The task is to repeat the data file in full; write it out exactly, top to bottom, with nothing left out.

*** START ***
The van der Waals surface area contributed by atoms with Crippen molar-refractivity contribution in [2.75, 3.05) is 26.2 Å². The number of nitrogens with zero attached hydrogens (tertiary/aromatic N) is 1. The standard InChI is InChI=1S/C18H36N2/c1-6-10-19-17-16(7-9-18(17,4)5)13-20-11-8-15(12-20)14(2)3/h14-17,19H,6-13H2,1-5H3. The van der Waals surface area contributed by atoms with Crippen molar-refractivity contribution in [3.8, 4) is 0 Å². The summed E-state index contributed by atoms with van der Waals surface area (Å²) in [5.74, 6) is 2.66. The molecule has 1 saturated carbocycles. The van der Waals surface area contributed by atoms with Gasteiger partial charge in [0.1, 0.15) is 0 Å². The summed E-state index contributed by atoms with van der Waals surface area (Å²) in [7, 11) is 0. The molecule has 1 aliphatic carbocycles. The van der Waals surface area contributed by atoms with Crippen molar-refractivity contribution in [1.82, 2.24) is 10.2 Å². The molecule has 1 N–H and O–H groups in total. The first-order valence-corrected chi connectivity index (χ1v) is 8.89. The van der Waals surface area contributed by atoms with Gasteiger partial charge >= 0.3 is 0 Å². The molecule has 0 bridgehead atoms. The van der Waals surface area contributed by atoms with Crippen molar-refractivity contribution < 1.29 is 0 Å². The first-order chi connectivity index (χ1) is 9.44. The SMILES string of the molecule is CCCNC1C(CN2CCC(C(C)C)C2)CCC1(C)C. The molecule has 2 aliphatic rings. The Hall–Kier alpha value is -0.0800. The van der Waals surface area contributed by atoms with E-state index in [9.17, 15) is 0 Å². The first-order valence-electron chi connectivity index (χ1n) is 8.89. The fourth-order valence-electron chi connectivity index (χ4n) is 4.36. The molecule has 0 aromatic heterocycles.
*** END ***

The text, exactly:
The van der Waals surface area contributed by atoms with Crippen molar-refractivity contribution in [2.75, 3.05) is 26.2 Å². The number of nitrogens with zero attached hydrogens (tertiary/aromatic N) is 1. The standard InChI is InChI=1S/C18H36N2/c1-6-10-19-17-16(7-9-18(17,4)5)13-20-11-8-15(12-20)14(2)3/h14-17,19H,6-13H2,1-5H3. The van der Waals surface area contributed by atoms with Crippen molar-refractivity contribution in [3.8, 4) is 0 Å². The summed E-state index contributed by atoms with van der Waals surface area (Å²) in [5.74, 6) is 2.66. The molecule has 1 saturated carbocycles. The van der Waals surface area contributed by atoms with Gasteiger partial charge in [0.1, 0.15) is 0 Å². The summed E-state index contributed by atoms with van der Waals surface area (Å²) in [7, 11) is 0. The molecule has 1 aliphatic carbocycles. The van der Waals surface area contributed by atoms with Crippen molar-refractivity contribution in [1.82, 2.24) is 10.2 Å². The molecule has 1 N–H and O–H groups in total. The first-order valence-corrected chi connectivity index (χ1v) is 8.89. The van der Waals surface area contributed by atoms with Gasteiger partial charge >= 0.3 is 0 Å². The molecule has 0 bridgehead atoms. The van der Waals surface area contributed by atoms with Crippen molar-refractivity contribution < 1.29 is 0 Å². The first-order chi connectivity index (χ1) is 9.44. The SMILES string of the molecule is CCCNC1C(CN2CCC(C(C)C)C2)CCC1(C)C. The molecule has 2 aliphatic rings. The Hall–Kier alpha value is -0.0800. The van der Waals surface area contributed by atoms with E-state index in [9.17, 15) is 0 Å². The first-order valence-electron chi connectivity index (χ1n) is 8.89. The fourth-order valence-electron chi connectivity index (χ4n) is 4.36. The molecule has 0 aromatic heterocycles.